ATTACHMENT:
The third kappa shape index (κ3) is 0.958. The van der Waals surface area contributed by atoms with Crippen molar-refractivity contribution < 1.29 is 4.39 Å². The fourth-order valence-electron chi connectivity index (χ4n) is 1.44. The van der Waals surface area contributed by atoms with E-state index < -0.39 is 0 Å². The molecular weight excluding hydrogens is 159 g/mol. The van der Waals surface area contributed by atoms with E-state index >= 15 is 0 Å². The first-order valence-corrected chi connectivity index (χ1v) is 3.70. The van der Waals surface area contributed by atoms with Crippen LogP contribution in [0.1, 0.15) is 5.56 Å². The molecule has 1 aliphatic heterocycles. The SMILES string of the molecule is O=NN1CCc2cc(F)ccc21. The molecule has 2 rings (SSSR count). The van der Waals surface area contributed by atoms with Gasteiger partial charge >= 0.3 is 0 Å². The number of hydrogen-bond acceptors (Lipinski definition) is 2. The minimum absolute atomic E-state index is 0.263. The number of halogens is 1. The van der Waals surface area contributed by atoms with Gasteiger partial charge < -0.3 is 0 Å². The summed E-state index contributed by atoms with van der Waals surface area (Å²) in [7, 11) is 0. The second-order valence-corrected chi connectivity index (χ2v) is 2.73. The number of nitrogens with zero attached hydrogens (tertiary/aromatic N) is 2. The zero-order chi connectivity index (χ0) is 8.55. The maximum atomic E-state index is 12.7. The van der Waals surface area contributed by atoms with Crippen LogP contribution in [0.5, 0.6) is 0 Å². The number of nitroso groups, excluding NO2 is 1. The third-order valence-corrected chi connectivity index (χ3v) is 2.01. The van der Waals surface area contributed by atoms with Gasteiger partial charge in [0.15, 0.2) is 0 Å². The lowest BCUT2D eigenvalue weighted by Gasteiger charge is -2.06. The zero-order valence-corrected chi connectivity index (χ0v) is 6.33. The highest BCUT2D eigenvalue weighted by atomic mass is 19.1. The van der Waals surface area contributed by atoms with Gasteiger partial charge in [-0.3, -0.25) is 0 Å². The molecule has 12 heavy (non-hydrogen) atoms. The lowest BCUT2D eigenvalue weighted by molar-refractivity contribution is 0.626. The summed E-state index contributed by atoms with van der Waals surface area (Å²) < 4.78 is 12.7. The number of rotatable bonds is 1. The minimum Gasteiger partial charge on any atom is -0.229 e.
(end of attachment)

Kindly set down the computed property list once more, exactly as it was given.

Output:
The third kappa shape index (κ3) is 0.958. The van der Waals surface area contributed by atoms with Crippen molar-refractivity contribution < 1.29 is 4.39 Å². The fourth-order valence-electron chi connectivity index (χ4n) is 1.44. The van der Waals surface area contributed by atoms with E-state index < -0.39 is 0 Å². The molecular weight excluding hydrogens is 159 g/mol. The van der Waals surface area contributed by atoms with E-state index >= 15 is 0 Å². The first-order valence-corrected chi connectivity index (χ1v) is 3.70. The van der Waals surface area contributed by atoms with Crippen LogP contribution in [0.1, 0.15) is 5.56 Å². The molecule has 1 aliphatic heterocycles. The SMILES string of the molecule is O=NN1CCc2cc(F)ccc21. The molecule has 2 rings (SSSR count). The van der Waals surface area contributed by atoms with Gasteiger partial charge >= 0.3 is 0 Å². The number of hydrogen-bond acceptors (Lipinski definition) is 2. The minimum absolute atomic E-state index is 0.263. The number of halogens is 1. The van der Waals surface area contributed by atoms with Gasteiger partial charge < -0.3 is 0 Å². The summed E-state index contributed by atoms with van der Waals surface area (Å²) in [7, 11) is 0. The second-order valence-corrected chi connectivity index (χ2v) is 2.73. The number of nitrogens with zero attached hydrogens (tertiary/aromatic N) is 2. The zero-order chi connectivity index (χ0) is 8.55. The maximum atomic E-state index is 12.7. The van der Waals surface area contributed by atoms with Crippen LogP contribution in [0.5, 0.6) is 0 Å². The number of nitroso groups, excluding NO2 is 1. The third-order valence-corrected chi connectivity index (χ3v) is 2.01. The van der Waals surface area contributed by atoms with Gasteiger partial charge in [0.15, 0.2) is 0 Å². The lowest BCUT2D eigenvalue weighted by Gasteiger charge is -2.06. The zero-order valence-corrected chi connectivity index (χ0v) is 6.33. The highest BCUT2D eigenvalue weighted by atomic mass is 19.1. The van der Waals surface area contributed by atoms with Gasteiger partial charge in [-0.3, -0.25) is 0 Å². The molecule has 12 heavy (non-hydrogen) atoms. The lowest BCUT2D eigenvalue weighted by molar-refractivity contribution is 0.626. The summed E-state index contributed by atoms with van der Waals surface area (Å²) < 4.78 is 12.7. The number of rotatable bonds is 1. The minimum Gasteiger partial charge on any atom is -0.229 e.